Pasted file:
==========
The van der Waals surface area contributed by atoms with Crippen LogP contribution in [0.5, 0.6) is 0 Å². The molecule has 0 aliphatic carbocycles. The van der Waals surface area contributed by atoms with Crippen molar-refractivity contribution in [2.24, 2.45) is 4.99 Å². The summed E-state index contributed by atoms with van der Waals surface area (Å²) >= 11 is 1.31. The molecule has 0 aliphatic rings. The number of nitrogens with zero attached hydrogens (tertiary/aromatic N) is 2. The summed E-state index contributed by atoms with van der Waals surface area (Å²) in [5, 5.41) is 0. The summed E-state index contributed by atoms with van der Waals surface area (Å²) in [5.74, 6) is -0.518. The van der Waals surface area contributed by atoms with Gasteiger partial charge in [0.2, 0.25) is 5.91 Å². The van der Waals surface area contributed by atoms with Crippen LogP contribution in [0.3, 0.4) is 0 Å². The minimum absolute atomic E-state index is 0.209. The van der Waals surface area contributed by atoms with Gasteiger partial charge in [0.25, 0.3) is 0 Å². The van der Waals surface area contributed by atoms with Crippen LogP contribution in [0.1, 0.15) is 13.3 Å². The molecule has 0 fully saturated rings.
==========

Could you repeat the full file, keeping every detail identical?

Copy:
The van der Waals surface area contributed by atoms with Crippen LogP contribution in [0.5, 0.6) is 0 Å². The molecule has 0 aliphatic carbocycles. The van der Waals surface area contributed by atoms with Crippen molar-refractivity contribution in [2.24, 2.45) is 4.99 Å². The summed E-state index contributed by atoms with van der Waals surface area (Å²) >= 11 is 1.31. The molecule has 0 aliphatic rings. The number of nitrogens with zero attached hydrogens (tertiary/aromatic N) is 2. The summed E-state index contributed by atoms with van der Waals surface area (Å²) in [5, 5.41) is 0. The summed E-state index contributed by atoms with van der Waals surface area (Å²) in [5.74, 6) is -0.518. The van der Waals surface area contributed by atoms with Gasteiger partial charge in [0.2, 0.25) is 5.91 Å². The van der Waals surface area contributed by atoms with Crippen LogP contribution in [0.3, 0.4) is 0 Å². The minimum absolute atomic E-state index is 0.209. The van der Waals surface area contributed by atoms with Gasteiger partial charge in [0.25, 0.3) is 0 Å². The van der Waals surface area contributed by atoms with Crippen LogP contribution in [0.1, 0.15) is 13.3 Å². The molecule has 0 fully saturated rings.